Illinois first passed its prevailing wage law back in 1941. It was passed to help protect employee salaries being reduced during bidding for a public project. It was also used as a mechanism to ensure that a labor dispute did not stop work on a public project. Unions once had a majority of construction employees as members. This has drastically plummeted with it down to 14% as of 2013. So it begs the question, in the year 2015 do we still need a prevailing wage law in the State of Illinois?
Has the prevailing wage laws changed over this same time period to reflect the new membership realities? The answer is no. Wages continue to be set at a union rate while 86% of the work force is not part of the union. There are many studies that show prevailing wage laws raise the cost of a project by 30-40 percent. Matt Crumb from Maclver Institute stated “As it turns out, prevailing wages can be up to 40 percent higher than competitive market wages, meaning taxpayers are hit with an extra cost burden on many government projects.” Reed the full story at Wisconsin Prevailing Wage:
Prevailing wage is a backward policy designed to ensure government contract workers are paid wage rates and receive benefits that are “prevailing” in a given industry or region. As it turns out, prevailing wages can be up to 40 percent higher than competitive market wages, meaning taxpayers are hit with an extra cost burden on many government projects.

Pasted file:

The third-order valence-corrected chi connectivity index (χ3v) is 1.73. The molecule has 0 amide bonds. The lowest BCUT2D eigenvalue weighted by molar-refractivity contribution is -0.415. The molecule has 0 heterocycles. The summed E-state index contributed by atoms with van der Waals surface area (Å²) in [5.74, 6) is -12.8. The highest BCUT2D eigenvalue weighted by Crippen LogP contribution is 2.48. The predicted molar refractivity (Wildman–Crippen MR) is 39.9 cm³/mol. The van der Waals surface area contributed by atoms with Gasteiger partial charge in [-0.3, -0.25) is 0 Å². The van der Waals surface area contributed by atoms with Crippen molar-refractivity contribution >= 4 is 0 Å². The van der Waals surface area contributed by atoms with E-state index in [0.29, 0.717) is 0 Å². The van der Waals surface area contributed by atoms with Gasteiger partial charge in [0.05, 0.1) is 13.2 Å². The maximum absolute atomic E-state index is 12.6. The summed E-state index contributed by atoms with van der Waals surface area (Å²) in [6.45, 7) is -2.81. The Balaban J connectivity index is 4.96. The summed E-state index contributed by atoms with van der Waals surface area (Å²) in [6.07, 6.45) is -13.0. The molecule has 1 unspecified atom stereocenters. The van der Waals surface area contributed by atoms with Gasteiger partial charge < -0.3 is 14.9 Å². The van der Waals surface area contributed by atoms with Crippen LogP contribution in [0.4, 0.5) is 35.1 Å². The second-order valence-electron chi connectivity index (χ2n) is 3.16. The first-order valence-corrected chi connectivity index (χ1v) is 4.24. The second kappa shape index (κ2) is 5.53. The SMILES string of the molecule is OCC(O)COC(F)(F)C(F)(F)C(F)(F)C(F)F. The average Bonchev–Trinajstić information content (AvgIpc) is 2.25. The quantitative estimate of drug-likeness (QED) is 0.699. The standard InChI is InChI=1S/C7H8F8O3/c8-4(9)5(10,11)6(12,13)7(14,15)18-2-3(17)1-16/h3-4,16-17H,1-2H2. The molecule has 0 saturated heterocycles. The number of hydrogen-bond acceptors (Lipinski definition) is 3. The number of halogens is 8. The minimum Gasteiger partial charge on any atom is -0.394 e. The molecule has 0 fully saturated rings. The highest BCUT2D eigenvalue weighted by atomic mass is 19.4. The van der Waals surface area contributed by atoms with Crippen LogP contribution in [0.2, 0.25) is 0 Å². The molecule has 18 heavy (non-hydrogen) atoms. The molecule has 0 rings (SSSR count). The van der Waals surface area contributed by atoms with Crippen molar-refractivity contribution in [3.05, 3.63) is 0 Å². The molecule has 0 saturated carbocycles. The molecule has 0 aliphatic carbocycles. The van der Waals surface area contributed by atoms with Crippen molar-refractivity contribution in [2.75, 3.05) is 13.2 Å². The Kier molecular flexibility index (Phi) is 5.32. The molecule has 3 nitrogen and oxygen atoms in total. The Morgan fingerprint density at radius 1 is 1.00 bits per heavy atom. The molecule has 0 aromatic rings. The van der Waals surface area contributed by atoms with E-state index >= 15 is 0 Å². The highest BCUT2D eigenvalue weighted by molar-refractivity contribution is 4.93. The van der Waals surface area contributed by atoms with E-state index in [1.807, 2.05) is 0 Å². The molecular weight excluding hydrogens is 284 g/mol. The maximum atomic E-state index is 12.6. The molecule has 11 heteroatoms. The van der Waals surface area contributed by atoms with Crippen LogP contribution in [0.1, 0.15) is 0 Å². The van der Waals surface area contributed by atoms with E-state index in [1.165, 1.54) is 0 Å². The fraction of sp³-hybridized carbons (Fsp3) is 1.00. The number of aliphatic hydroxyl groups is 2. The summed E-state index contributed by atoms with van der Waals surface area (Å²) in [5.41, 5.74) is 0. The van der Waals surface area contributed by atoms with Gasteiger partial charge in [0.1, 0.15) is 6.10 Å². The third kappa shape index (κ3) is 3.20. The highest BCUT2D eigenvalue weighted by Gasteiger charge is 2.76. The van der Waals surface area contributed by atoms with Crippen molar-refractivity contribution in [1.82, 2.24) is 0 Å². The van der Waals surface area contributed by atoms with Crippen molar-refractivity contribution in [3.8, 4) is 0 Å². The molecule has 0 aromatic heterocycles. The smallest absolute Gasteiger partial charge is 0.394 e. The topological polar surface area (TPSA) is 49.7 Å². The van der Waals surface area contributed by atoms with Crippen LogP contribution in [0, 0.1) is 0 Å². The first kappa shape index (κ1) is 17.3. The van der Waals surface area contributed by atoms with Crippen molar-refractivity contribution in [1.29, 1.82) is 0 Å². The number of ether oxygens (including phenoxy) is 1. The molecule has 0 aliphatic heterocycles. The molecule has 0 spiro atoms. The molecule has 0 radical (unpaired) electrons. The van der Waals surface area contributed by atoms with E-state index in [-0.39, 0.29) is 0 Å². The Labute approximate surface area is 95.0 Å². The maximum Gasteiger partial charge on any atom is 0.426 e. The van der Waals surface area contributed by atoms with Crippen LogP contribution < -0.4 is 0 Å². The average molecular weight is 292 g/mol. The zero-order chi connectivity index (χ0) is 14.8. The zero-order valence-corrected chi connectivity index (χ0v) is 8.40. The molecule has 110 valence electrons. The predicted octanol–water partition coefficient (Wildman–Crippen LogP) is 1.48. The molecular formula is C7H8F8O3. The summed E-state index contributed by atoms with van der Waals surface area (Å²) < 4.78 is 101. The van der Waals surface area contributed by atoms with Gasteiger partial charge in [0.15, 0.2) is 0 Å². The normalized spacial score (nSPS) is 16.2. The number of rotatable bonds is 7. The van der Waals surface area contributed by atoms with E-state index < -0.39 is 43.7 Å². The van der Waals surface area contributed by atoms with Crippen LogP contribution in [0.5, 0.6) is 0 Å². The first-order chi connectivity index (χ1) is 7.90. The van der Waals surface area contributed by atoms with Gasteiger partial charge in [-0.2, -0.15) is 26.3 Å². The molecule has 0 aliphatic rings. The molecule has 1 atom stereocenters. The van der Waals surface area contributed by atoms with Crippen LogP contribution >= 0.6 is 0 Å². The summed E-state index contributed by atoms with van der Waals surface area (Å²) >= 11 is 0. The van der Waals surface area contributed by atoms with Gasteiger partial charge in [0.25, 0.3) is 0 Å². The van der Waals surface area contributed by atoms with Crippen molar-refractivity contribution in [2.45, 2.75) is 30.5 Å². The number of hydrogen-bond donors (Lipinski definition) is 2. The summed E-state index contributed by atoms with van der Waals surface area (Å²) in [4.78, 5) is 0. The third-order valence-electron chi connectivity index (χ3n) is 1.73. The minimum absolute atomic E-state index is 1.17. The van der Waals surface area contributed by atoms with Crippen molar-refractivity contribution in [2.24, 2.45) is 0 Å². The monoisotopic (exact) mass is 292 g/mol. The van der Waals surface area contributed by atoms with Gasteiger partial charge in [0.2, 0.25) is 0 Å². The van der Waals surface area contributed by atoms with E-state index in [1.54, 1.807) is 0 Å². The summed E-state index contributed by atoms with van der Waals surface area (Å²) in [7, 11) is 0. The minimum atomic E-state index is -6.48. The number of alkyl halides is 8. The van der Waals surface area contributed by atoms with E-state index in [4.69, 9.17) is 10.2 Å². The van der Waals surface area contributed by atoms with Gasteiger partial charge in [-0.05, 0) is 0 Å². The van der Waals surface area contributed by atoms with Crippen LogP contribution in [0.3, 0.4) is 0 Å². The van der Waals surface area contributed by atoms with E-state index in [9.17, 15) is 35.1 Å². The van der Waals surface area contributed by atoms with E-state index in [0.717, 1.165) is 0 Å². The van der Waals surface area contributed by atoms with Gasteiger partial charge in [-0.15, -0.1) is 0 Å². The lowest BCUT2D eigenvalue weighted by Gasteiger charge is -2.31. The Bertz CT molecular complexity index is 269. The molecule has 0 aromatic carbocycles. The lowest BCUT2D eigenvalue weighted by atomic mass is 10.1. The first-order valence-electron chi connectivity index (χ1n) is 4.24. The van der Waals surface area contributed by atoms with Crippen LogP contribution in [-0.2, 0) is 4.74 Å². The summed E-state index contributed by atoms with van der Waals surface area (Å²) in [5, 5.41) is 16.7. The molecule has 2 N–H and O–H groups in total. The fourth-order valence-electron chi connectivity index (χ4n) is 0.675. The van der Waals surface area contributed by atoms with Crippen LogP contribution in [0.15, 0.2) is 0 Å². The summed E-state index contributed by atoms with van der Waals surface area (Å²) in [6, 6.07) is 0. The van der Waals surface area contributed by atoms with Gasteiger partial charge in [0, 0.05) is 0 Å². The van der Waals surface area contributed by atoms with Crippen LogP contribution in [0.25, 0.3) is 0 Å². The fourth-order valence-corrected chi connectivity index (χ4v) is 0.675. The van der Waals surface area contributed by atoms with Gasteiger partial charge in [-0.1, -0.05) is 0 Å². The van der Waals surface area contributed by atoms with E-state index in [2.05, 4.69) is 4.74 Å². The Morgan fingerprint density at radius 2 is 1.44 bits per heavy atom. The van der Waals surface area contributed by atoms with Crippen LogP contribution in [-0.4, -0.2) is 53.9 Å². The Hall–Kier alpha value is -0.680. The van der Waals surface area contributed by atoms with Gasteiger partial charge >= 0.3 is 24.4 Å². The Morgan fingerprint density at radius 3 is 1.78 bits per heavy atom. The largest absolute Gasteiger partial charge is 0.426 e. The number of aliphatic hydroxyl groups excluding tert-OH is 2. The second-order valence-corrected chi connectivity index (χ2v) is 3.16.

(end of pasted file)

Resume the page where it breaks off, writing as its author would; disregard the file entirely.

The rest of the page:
Illinois is only one of nine states that require prevailing wage to be applied for every public project. The additional costs to county, towns, and villages are significant with this requirement. These same governmental bodies are all likely to have a reduction in state funding under Governor Rauner’s budget so eliminating the requirement of prevailing wage could be a key way for these types of governmental bodies to save money. It would also encourage governments to continue with long anticipated building projects.
Although the Governor does plan to cut back some revenue to smaller governments it appears with the elimination of prevailing wage and the institution of right to work, municipalities will be able to make up the difference.
As you can see the savings potential with the elimination of prevailing wage could help cover the cost of budget cuts for governments around Illinois.